The Mid South’s Course Atlas: “It’s about much more than the course itself”

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Event “loot bags” can be random, sometimes filled with useful samples (chain lube, chamois cream) but often with disposable things we could do without.

At this year’s Mid South, however, there’s something in every driver’s and racer’s bag that race director Bobby Wintle deems almost as important as the event itself: The Mid South Course Atlas, a book of 64 pages, 5×7 inches that contains a library of information about Oklahoma – from Indigenous perspectives on the state’s cultural history to scientific perspectives on its flora and fauna. The book also contains all route information for running and riding routes.

Related: Gravel Monuments: The Middle South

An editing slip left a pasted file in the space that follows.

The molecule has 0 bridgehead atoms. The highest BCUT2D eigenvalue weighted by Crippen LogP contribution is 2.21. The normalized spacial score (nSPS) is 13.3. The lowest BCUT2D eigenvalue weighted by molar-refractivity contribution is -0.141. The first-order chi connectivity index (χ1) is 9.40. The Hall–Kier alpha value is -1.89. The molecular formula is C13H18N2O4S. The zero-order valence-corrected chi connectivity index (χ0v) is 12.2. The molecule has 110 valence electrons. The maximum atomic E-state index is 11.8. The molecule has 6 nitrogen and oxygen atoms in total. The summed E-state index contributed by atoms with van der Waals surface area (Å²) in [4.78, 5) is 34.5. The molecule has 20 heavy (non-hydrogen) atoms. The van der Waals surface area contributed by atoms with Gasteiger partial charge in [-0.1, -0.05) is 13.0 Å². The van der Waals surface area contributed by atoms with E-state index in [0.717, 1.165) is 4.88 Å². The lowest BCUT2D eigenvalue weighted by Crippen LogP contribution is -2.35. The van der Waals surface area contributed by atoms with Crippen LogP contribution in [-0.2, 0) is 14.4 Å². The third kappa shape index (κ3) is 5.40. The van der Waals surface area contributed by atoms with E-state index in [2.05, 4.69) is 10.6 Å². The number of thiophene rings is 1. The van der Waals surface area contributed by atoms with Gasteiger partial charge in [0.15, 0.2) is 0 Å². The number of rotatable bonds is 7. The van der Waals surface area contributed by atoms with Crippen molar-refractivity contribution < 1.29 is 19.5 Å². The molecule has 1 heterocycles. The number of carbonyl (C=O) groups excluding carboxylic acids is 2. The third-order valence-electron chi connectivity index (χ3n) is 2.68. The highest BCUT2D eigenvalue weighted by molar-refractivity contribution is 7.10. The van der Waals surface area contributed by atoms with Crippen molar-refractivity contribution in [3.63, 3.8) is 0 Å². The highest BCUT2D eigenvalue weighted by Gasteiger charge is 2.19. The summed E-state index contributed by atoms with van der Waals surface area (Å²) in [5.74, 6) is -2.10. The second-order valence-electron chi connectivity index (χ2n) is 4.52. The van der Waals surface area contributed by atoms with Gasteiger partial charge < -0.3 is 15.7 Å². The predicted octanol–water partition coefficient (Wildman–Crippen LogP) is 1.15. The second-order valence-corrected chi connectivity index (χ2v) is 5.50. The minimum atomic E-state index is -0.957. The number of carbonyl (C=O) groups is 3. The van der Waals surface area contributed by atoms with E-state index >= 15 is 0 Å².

But Wintle doesn’t want QR codes and maps to steal the show.

“This thing goes way beyond the course itself,” he says.

For years, Wintle has delved into the cultural and environmental history of his adopted state, Oklahoma. Although he changed the name of the event – formerly Land Run 100 – for the 2020 edition, his education to change his one-dimensional perspective of the venue began a few years earlier, at the request of university friends.

Related: What’s in a name? Why Land Run 100 became The Mid South

In fact, something he read hit him then and has stuck with him ever since.

“I read this when I was doing the work to change the name,” he says, “it was something like, the land holds us and without the land we can’t experience these events because they don’t would not occur. We need to know the history of the land and who the stewards were before we arrived.

(Photo: Josh McCullock)

So when Josh McCullock, an Oklahoma City-based photographer, approached Wintle the fall after the first Mid South and asked if he wanted to pursue the conversation further on place and Indigenous perspectives around his bike race, Wintle said, characteristically, “hell yeah.”